Making a move: how your business can engineer a seamless transition into a new community Featured

9:01pm EDT August 31, 2011
Making a move: how your business can engineer a seamless transition into a new community

When considering a move to a new community, a company’s leaders may be influenced by the desirability of  residing in a certain locale, or choose a city based on having heard good things about it. But there are a number of factors to consider to ensure the move is the right one for the company, and that it is pursuing all possible incentives, says Linda Burns, a site location consultant at Burns Development Group in the Dallas metropolitan area.

“Key factors to consider include labor availability and the cost of that labor, real estate availability and the associated costs, a geographic area that coincides with a company’s customers, vendors and suppliers, and the tax environment and incentives that may be available,” says Burns.

Smart Business spoke with Burns about how to ensure a successful transition into a new community that is right for your business.

If a company is considering relocating, what is the first thing it should do?

If you don’t have the expertise in house to conduct an assessment, seek the outside assistance of a site location consultant. That will help you, in a very objective fashion, to evaluate potential real estate and work force and look at how your operational needs are going to impact your real estate needs.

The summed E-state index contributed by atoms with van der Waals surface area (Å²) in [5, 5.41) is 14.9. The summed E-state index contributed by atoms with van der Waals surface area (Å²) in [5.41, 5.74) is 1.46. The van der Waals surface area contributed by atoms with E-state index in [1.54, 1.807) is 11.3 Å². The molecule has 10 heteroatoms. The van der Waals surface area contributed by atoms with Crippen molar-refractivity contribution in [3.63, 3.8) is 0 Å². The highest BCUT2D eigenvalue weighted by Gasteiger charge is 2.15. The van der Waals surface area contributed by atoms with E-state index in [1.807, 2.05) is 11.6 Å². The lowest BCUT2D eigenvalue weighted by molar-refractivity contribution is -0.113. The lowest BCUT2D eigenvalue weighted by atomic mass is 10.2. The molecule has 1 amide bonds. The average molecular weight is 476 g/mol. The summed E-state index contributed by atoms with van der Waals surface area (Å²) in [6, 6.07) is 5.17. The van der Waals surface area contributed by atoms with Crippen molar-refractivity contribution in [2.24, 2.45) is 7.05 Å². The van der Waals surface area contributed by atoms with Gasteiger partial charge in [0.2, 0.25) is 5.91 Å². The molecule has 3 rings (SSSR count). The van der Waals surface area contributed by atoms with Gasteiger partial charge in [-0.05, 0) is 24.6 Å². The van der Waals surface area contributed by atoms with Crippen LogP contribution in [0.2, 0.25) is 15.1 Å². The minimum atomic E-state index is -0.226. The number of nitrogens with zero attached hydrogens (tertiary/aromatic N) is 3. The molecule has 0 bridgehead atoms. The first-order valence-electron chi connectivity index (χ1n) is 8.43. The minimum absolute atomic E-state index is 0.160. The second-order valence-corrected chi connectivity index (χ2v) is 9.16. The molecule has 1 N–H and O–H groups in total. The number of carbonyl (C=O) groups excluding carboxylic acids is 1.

A consultant will look at where your company does business and where its vendors and suppliers are located. The consultant will also consider your unique real estate requirements; for example, as a data center or a manufacturer, you may have very stringent infrastructure requirements that you need to factor in.

CEOs need to take into consideration the strategic, financial and operational implications of rationalizing a company’s facility location across multiple markets. A site consultant can help you collect that data and make recommendations on the best-suited sites to consider. Calling in the consultant early in the process is critical. Getting that advice and guidance up front is a huge help as you are looking at your total portfolio and deciding what to do.

What other factors does a company need to consider?

Labor is another important element, in terms of availability and wage rates. It’s very expensive for companies to relocate labor, and they can’t afford to deal with unsold homes like they used to. It is key when making decisions on location that companies assess labor availability and average wages in the area being considered and factor that into their operational plan. In many cases, suitability of the work force in terms of availability of workers with desired skill sets and wage rates supercedes the real estate.

Also look at where your vendors, suppliers and customers are located, where your markets are, and where it makes sense for you to be. And look not just at your needs but also at what the cost of those needs are, such as whether you’re considering a move into a state with very high electricity costs. Look at what your demand is going to be on those systems, and what the associated costs are.